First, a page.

Koshchei the Deathless (#1 – 6) – Mike Mignola

3 out of 5

Gang: I’m calling it.

Hellboy is still fun; Mike Mignola is still immensely talented, and his nurtured pool of artists – Ben Stenbeck and Dave Stewart on this mini – generally impress, as that duo absolutely do here, Stenbeck in particular in amazingly emotive form.  But there was some writing (no pun intended) on the wall with John Arcudi’s departure – coinciding with the culmination of years of BPRD plotting, and with Hellboy In Hell rather officially bringing HB’s storyline to a close: mission accomplished.  What’s left to be done is no longer stacking pieces up to complete the ever-evolving Mignolaverse, it’s exploring the less fortified nooks and crannies.  It’s going back to side characters – say, an enemy from a previous arc, e.g. Koshchei, delegate of Baba Yaga – and having them sit down with our ‘Boy in Hell for a chat and a review.  How did you come to work for Baba, Koshchei?  Care to take six issues to explain?

Back in the day, the pulp Nazi-fightin’ scraps of early Hellboy got drops of mythology, wended through Mike’s love and fascination with the world’s many sources of folklore.  Characters taken from the lore would thus pop up, or maybe an extra in some anthology book somewhere would have HB as, essentially, a ‘guest’ in some straight up adaptation of whichever cultural tale of bogeymen and spirits.  As these were side notes to our ongoing story, they felt like part of the Mignolaverse establishment; further allowing Mike to explore his poetic, dreamlike, sprightly narrative style.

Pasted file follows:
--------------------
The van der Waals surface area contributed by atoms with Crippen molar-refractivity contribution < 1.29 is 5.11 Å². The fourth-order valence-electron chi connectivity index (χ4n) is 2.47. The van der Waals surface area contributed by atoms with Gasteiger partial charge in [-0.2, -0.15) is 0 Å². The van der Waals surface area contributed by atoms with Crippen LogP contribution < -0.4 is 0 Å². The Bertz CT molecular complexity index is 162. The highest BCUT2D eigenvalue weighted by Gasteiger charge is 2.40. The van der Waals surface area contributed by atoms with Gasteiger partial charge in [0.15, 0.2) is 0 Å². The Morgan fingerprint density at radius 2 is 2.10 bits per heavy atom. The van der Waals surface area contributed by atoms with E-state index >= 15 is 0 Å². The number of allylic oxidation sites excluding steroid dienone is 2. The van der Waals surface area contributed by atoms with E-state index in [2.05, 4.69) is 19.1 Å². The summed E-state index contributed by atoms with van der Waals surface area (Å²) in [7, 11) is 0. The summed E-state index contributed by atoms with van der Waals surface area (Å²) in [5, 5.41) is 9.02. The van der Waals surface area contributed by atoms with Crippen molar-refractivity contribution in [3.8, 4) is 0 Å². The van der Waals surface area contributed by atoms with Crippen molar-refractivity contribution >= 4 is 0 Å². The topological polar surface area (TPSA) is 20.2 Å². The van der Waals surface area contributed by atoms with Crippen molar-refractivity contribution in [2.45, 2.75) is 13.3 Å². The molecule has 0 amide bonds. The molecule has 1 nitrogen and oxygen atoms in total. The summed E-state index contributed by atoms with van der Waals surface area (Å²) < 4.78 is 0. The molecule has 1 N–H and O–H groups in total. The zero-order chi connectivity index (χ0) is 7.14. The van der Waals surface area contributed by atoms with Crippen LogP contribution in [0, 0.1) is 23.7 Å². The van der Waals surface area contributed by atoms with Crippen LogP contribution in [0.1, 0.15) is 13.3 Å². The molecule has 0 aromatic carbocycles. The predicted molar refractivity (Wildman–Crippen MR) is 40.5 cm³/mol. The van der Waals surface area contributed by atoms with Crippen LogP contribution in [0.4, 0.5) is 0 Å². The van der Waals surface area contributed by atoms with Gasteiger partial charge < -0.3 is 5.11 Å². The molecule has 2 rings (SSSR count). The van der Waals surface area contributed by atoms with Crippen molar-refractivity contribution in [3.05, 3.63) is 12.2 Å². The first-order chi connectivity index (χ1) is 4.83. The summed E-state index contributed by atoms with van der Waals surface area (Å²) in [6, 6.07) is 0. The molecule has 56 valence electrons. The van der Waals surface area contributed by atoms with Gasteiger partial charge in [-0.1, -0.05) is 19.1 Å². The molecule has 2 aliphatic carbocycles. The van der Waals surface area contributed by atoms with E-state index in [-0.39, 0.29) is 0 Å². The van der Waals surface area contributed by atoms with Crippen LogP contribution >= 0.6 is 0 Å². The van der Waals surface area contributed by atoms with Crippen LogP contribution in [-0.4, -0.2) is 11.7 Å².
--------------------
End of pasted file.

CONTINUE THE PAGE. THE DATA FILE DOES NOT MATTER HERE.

And he’s danged perfected it.  At a couple of issues, Koshchei’s i-lost-my-soul-and-became-a-monster woeful recollection would be ideal, HB and K chatting like two buddies in Hell’s bar while Mike dances so effortlessly over sprawling and kooky ideas.  But then it keeps going.  And an affect that’s charming in small doses begins to feel wandering; whether or not it’s actually the case, Koshchei (the miniseries) comes across as multiple bits of folklore mashed into one, and we keep coming to a conclusion, and then starting down a new road.  I’m pretty sure he becomes ‘deathless’ right away?  I’m pretty sure he strikes a deal with Baba Yaga right away?  But we keep going.

I have a love for Teenage Mutant Ninja Turtles, so as long as writers are embracing what I consider to be foundational aspects of the characters, I’ll continue to read their travails.  However, the TMNT were never really borne into this world-creating-and-destroying epic that HB and the BPRD set up, so it’s rather easier to continually extend their stories.  With Hellboy, I’m incredibly appreciative that the creator is still kicking around with his creation, but it lacks drive; it feels more like addendum stuff because we’re not quite ready to let go.  But I’m calling it.